•Improving accessibility of a tool or dataset, such as hosting a tool at a more accessible site like DataFed, or adding data to an online database like AIRNow or RSIG;
•Improving usability of a tool, to ensure that users with the knowledge to use the tool will not be hindered by data formats or software requirements;
•Ensuring long-term access, storage, and updates for a tool or database;
•Incorporating new understanding from a local or regional project into national or global tools and datasets;
Because there are a number of promising investments that could help AMI results cross the bridge from pilot project to system-of-systems inclusion, the AMI Air Theme will likely fund several ideas. Through continuing conversations with the project teams, the Air Theme will determine which projects can achieve reanalysis goals with additional FY08 money.
Case C: Emissions Inventories
The accuracy of air quality assessments and forecasts relies, in part, on the quality and completeness of emission inventory inputs. Improvements in emissions inventories can be facilitated by improving access to available emissions information at a range of geographic scales and enabling comparison of emissions estimates to observations and modeled concentrations. NEISGEI, an AMI FY06 project, has begun to create this kind of capability and will be the focus of this use case.
The goal of the NEISGEI project (www.neisgei.org) is to create a web-based distributed network of emissions data and tools. To date, NEISGEI has created a web portal which enables access to emission data and analysis tools for researchers and policymakers through web interfaces, using the DataFed.net framework of data access and analysis services. The tools allow comparison of multiple emission inventory databases through an interface that regrids the data to allow better visualization, mapping, and data comparison. By the end of 2007, NEISGEI is expected to enable access to a variety of emission datasets, including the latest version of the U.S. National Emissions Inventory, new data from EPA on fire emissions, data from the multi-state air quality Regional Planning Organizations, global inventories from EDGAR and RETRO, and modeling data from the HTAP intercomparison. As it reaches maturity, NEISGEI promises to be a valuable tool that enables users to access, analyze, and evaluate emission inventory data, as well as collaborate with other researchers and policy-makers.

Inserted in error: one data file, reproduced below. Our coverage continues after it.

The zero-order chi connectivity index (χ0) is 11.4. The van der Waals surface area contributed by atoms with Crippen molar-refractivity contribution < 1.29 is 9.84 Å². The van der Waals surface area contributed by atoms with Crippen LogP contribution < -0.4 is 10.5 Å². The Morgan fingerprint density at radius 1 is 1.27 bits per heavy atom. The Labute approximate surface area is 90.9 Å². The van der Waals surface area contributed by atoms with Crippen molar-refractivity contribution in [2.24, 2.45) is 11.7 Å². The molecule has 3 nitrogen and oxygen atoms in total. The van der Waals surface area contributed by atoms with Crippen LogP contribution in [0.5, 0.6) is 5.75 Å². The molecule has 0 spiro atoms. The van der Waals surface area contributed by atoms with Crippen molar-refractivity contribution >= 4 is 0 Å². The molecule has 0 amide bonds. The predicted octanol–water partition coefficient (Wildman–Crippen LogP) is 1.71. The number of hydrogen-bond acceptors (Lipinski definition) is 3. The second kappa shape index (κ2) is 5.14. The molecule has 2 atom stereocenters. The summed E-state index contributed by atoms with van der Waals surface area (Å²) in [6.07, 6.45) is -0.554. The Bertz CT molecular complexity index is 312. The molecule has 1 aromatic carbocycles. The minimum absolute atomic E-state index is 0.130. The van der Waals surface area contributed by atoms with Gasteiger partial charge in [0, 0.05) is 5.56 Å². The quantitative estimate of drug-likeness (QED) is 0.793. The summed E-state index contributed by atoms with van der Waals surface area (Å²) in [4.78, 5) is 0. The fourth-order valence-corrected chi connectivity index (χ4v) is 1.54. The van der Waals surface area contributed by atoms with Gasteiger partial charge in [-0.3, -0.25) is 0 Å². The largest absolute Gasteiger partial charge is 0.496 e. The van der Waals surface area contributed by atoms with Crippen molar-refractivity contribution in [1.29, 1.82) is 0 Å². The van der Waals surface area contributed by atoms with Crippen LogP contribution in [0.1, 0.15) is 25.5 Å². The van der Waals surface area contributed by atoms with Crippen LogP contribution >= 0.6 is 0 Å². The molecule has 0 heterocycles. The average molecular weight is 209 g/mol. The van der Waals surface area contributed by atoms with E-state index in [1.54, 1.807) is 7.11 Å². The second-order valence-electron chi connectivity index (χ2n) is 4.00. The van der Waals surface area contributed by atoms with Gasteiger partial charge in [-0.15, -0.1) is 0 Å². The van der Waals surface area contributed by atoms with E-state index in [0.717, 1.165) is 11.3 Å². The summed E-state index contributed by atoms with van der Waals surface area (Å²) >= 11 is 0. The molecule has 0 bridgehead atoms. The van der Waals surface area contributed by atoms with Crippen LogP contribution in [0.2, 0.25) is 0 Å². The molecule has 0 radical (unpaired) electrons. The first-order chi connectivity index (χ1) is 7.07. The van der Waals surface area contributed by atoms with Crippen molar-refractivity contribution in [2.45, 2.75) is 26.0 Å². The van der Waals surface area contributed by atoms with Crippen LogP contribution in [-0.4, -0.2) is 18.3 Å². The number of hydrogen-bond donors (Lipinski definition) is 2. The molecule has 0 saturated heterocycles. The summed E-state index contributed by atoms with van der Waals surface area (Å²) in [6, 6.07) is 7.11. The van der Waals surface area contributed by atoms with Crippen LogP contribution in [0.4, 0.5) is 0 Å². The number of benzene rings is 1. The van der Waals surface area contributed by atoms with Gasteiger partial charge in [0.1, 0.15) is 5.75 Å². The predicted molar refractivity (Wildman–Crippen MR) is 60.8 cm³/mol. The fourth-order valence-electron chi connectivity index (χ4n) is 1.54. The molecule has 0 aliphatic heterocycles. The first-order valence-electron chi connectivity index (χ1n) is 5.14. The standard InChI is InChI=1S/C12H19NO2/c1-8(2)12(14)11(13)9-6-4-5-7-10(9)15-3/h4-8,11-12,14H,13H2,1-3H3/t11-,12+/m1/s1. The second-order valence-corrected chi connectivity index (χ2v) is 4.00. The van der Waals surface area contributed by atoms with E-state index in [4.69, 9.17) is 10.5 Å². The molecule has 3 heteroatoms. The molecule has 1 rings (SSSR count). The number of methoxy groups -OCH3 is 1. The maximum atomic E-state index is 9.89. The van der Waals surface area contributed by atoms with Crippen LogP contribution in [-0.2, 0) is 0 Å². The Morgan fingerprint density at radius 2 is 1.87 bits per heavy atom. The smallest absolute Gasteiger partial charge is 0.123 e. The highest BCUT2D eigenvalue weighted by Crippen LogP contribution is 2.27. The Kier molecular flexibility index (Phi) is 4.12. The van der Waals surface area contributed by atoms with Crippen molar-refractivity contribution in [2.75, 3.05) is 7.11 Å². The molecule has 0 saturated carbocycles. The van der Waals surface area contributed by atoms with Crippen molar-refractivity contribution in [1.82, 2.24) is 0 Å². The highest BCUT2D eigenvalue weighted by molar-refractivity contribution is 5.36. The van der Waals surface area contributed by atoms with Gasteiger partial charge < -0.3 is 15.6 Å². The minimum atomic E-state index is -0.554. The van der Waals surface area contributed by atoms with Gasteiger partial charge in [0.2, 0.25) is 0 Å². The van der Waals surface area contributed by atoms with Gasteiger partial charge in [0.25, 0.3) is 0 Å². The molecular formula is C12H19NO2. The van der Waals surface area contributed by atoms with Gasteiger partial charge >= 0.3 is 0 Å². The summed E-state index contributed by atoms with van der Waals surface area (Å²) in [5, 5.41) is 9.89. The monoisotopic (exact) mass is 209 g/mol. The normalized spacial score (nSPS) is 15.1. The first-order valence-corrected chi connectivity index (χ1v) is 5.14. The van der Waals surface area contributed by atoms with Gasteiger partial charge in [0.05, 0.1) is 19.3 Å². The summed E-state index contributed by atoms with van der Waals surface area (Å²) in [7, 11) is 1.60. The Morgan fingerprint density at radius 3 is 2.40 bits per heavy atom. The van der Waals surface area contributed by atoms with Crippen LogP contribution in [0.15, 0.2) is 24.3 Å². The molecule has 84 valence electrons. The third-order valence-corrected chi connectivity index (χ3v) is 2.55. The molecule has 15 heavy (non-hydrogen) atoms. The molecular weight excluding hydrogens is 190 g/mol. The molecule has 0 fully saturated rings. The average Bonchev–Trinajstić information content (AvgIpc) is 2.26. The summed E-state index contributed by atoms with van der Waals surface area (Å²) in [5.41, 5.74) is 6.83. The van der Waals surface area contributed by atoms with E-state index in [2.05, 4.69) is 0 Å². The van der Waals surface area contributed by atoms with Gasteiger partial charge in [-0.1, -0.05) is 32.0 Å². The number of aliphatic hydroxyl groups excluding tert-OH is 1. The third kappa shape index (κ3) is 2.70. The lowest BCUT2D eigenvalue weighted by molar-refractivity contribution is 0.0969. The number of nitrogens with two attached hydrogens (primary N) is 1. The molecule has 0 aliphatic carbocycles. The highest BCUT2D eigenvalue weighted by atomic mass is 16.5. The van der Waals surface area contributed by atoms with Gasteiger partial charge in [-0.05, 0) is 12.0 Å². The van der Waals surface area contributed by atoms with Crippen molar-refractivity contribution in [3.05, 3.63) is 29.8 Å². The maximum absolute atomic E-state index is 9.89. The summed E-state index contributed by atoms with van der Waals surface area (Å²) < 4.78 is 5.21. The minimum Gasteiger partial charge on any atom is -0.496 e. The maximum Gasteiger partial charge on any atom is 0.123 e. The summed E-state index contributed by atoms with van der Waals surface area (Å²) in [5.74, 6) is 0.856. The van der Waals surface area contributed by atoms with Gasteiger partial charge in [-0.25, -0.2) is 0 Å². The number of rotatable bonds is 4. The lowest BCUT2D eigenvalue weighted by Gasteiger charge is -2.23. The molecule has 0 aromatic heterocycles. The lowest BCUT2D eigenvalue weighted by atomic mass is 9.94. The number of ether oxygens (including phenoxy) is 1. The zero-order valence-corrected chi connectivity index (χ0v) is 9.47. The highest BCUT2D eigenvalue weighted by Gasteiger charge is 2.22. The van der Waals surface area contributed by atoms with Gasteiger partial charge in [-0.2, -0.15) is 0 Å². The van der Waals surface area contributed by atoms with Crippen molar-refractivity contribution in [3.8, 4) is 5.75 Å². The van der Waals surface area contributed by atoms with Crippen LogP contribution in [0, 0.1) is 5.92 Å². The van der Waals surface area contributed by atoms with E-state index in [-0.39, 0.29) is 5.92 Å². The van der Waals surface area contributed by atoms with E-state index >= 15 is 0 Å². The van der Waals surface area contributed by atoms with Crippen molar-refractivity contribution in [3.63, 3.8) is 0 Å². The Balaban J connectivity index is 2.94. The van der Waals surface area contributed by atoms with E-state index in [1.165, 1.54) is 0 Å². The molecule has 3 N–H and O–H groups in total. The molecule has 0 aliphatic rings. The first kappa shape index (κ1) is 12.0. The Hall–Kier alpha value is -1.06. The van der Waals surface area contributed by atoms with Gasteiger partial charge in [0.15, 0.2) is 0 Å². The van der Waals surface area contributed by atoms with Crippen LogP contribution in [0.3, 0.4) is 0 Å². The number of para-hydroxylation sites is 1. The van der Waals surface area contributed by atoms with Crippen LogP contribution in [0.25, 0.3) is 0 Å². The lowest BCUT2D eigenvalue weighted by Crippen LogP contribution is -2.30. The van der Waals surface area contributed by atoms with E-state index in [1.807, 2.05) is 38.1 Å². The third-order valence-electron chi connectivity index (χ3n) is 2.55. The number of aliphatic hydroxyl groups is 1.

This use case will further the development of NEISGEI and will promote its interaction with and leveraging of the European emissions inventory projects GEIA (Global Emissions Inventory Activity) and ACCENT (Atmospheric Composition Change, The European Network of Excellence). Future work will also include comparison of satellite data, land use, and other activity patterns with emission inventories, for validation and updating the inventories.
The investment from the AMI Air Theme is expected to leverage additional investments in NEISGEI from OAR.
Task 4: Coordinate Outreach and Education Efforts
Outreach and education are integral parts of the above tasks. The outreach and education aspects of the tasks are focused on increasing awareness and utilization of these emerging air quality information tools and systems. Therefore, each of the tasks funded under the AMI Air Theme will address plans for reaching target audiences and user groups, including forecasting and media partners of AIRNow, air quality forecasters in other countries, modelers and analysts at air quality management agencies and research institutions, and the public health and ecological effects research communities.
The goals outreach and education for these tasks is ensuring that the potential users of the data, information, and systems are not only aware of AMI outcomes, but able to leverage them to address air quality questions. The outreach efforts of each task will focus on reaching the target audiences through existing venues, including internal EPA meetings, national conferences of scientists and policymakers, the National Association of Clean Air Agencies (NACAA), and the Regional Planning Organizations (RPOs).